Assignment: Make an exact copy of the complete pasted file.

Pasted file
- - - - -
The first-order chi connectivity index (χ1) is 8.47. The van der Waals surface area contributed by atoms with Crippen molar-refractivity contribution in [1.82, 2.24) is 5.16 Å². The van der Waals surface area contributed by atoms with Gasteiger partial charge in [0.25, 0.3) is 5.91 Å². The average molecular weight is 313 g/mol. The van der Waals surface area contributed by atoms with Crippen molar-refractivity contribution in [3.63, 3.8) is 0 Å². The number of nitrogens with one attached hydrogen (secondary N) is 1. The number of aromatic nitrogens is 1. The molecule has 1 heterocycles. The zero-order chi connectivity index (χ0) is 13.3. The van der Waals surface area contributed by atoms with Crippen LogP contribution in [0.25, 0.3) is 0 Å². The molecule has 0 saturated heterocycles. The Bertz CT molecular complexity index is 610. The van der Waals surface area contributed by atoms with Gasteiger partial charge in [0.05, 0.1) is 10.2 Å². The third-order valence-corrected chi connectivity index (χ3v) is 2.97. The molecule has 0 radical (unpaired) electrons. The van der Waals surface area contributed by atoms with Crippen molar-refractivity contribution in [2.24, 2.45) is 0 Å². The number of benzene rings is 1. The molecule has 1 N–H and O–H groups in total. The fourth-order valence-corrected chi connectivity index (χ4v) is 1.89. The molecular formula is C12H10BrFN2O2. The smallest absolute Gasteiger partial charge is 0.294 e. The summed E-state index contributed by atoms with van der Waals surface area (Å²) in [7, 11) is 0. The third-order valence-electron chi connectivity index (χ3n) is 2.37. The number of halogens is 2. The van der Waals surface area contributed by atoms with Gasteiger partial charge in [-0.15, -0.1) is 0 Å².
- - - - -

The first-order chi connectivity index (χ1) is 8.47. The van der Waals surface area contributed by atoms with Crippen molar-refractivity contribution in [1.82, 2.24) is 5.16 Å². The van der Waals surface area contributed by atoms with Gasteiger partial charge in [0.25, 0.3) is 5.91 Å². The average molecular weight is 313 g/mol. The van der Waals surface area contributed by atoms with Crippen molar-refractivity contribution in [3.63, 3.8) is 0 Å². The number of nitrogens with one attached hydrogen (secondary N) is 1. The number of aromatic nitrogens is 1. The molecule has 1 heterocycles. The zero-order chi connectivity index (χ0) is 13.3. The van der Waals surface area contributed by atoms with Crippen LogP contribution in [0.25, 0.3) is 0 Å². The molecule has 0 saturated heterocycles. The Bertz CT molecular complexity index is 610. The van der Waals surface area contributed by atoms with Gasteiger partial charge in [0.05, 0.1) is 10.2 Å². The third-order valence-corrected chi connectivity index (χ3v) is 2.97. The molecule has 0 radical (unpaired) electrons. The van der Waals surface area contributed by atoms with Crippen molar-refractivity contribution in [2.24, 2.45) is 0 Å². The number of benzene rings is 1. The molecule has 1 N–H and O–H groups in total. The fourth-order valence-corrected chi connectivity index (χ4v) is 1.89. The molecular formula is C12H10BrFN2O2. The smallest absolute Gasteiger partial charge is 0.294 e. The summed E-state index contributed by atoms with van der Waals surface area (Å²) in [7, 11) is 0. The third-order valence-electron chi connectivity index (χ3n) is 2.37. The number of halogens is 2. The van der Waals surface area contributed by atoms with Gasteiger partial charge in [-0.15, -0.1) is 0 Å².